- The Problem with Little White Girls (and Boys): Why I Stopped being a Voluntourist by Pippa Biddle
As a Ugandan in the development field, it is hard not to feel like a raisin in a sea of entitled walnuts. I admit that the Educated Angry African nickname my cofounders jokingly gave me at JadedAid is well-deserved. It is hard not to walk around your own community with a sense of resignation and defeat (and quite too often, anger) at the elevated roles outsiders hold in my community. Reading this shit can be infuriating.
I can’t answer Amy’s question without bumping up against the various imbalances created by white privilege. Geopolitically, Western countries enjoy more privilege on our own continent than we do. An American or Englishman’s passport can breeze through any customs on the continent, but I need to apply for a visa to enter Ethiopia or South Africa. Socially, white skin is as good as a visa to do whatever your heart desires in much of the Global South. White skin is the MasterCard of global development, and membership has its privileges.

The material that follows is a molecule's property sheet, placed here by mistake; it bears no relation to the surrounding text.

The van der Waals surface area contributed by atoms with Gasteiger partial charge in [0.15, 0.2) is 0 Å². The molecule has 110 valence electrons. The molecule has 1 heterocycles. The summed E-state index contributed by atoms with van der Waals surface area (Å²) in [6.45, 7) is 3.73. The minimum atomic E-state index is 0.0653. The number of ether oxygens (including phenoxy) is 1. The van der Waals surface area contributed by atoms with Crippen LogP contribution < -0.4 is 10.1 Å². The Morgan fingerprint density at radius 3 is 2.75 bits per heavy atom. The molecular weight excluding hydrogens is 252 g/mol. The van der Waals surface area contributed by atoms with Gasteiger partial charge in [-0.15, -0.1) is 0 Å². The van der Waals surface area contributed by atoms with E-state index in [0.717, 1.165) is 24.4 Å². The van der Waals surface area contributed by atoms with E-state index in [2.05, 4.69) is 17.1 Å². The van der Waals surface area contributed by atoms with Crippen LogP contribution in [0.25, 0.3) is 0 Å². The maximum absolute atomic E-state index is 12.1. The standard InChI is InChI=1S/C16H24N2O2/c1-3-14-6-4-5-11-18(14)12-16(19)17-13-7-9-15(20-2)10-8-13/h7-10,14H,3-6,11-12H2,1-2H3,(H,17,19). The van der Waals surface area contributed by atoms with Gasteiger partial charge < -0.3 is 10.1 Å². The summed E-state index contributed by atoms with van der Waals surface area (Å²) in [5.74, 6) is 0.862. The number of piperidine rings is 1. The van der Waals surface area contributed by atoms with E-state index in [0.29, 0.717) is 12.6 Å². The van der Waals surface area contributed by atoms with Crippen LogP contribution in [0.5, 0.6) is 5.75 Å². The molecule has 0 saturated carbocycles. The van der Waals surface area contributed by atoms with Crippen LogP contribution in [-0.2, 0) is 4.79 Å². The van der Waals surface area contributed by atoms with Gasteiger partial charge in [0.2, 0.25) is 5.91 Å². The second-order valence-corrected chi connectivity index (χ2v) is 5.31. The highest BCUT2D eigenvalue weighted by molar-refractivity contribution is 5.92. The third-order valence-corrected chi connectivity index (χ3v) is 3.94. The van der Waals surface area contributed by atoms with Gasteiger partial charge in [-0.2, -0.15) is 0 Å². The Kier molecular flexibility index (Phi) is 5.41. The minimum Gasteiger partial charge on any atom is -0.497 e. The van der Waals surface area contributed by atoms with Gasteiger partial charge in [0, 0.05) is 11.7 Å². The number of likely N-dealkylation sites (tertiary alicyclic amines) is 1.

This excellent piece of privilege naval-gazing, The Color of My Skin, by Kezia Brinson spells it out:
White person means rich. White person means any and every Ugandan man, or boy, will ask you to marry him, then and there, because he wants what’s in your pocket. White person means you are lazy; you don’t work, life is easy, and everyone works for you. White person means you have the power to give as much money as you want to anyone and everyone because you are so filthy rich. White person means you can fly to and from anywhere in the world, and you can bring anyone who asks; including the boda man who just drove you for two minutes and doesn’t even know your name.
Kezia, a Canadian, is the poster child of White Savior hubris. She flew thousands of miles to teach kids in #Africa (with no teaching training to speak of). Meanwhile, Canada’s First Nations wallow in abject poverty right under her nose.